by Maurizio Bisogno
Stoics made a difference between external and internal achievements, and they believed that real happiness is not built on possessions, or all the material and social successes.
Reaching for the Moon
To illustrate this difference between external achievements and inner growth, let me use an episode of the Netflix Series, The Crown. The Duke of Ellington in the ‘Moondust’ episode is fascinated by the astronauts adventures of the lunar landing; he goes as far as to meet them in a private meeting, only to discover that those men, although heroic in their achievement, were nothing of the giants he thought they would be to accomplish such an extraordinary enterprise. From that moment, he undergoes a serious personal crisis which terminates in the overturning of the values he had cherished so far: he realised that external achievements do not fill the need for the soul to find herself. That’s when he opens his heart to the bishop Robin Woods. “Help me,” he finally says after ridiculing him. He then adds: “I was more scared to see you than going up in any bloody rocket.” Going inside yourself is scary, because all your beliefs may reveal to be vacuous and the search of new understanding of life can be a revolutionary experience. To discover that all that we thought would make us happy will require a shift of values and moral strength.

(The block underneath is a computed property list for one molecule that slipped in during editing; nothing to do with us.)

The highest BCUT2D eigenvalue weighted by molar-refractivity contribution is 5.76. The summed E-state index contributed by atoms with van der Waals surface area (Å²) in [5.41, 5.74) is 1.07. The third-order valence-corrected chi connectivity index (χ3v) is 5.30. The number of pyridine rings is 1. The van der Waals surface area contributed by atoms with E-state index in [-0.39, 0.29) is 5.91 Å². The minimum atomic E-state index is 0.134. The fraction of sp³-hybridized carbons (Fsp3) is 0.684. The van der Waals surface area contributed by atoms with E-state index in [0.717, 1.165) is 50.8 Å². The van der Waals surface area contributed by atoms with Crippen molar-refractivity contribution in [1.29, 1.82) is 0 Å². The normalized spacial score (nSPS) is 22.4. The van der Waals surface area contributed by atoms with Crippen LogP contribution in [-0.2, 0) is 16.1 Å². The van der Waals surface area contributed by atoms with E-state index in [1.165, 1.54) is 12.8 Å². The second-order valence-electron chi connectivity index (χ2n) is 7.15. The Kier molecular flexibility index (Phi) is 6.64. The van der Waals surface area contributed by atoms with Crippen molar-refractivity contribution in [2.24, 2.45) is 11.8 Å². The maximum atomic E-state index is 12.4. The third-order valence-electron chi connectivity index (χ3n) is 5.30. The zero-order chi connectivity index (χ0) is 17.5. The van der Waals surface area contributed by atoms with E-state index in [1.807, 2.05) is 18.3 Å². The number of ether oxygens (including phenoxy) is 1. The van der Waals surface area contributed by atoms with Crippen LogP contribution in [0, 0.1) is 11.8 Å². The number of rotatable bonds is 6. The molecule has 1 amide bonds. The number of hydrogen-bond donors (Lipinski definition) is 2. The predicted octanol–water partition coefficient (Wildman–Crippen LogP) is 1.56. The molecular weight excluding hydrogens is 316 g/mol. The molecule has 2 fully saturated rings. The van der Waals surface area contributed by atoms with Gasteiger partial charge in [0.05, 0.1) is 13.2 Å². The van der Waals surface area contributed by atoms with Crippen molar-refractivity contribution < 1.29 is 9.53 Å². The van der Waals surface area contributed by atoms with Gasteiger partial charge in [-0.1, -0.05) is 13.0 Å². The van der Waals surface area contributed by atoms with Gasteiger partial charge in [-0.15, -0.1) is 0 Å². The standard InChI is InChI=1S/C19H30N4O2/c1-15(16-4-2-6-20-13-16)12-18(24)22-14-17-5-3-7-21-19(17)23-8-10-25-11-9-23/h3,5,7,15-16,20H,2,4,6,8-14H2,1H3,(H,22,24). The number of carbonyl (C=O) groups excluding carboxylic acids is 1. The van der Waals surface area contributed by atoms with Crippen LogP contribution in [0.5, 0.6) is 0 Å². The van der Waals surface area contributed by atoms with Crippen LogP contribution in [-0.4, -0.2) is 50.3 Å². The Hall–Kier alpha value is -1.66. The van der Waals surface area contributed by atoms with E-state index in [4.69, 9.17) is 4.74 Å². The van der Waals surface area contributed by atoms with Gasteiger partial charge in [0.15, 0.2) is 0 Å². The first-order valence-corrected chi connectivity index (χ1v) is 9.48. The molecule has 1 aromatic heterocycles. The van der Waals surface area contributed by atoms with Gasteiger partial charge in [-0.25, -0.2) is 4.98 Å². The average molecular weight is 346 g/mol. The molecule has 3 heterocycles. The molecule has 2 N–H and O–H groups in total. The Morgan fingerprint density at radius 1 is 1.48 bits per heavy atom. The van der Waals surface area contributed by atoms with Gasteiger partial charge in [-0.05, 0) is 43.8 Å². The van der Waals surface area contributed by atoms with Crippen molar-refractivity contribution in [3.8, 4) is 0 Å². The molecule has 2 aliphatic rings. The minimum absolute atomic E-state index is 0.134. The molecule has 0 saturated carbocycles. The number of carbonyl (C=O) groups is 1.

When the Relation between Money and Happiness gets Dark
Now, let’s go back in time, and pick an example from Seneca instead. The letter XVII concludes with a maxim of Epicurus: “For many, having amassed great riches marks not the end, but the change in their unhappiness”. The unhappiness has changed sign. As Seneca comments: “What made poverty unbearable to us, makes our wealth unbearable”, §11, p.721 our evil follows us in all our living conditions.
It would not be accepted by our contemporary common sense to say that we must be poor to be happy, or that money will not bring happiness. By make such a statement I would be made object of ridicule. But there is some truth in it.
But, after your basic needs are met and you have a bit of extra money to cover unforeseen expenses, the relationship between income and happiness gets a lot murkier. From Psychology Today.
In fact, some research has compared lifestyle differences between millionaires and average people and has found that millionaires’ lives are actually remarkably similar to the lives of regular people. [From the same article]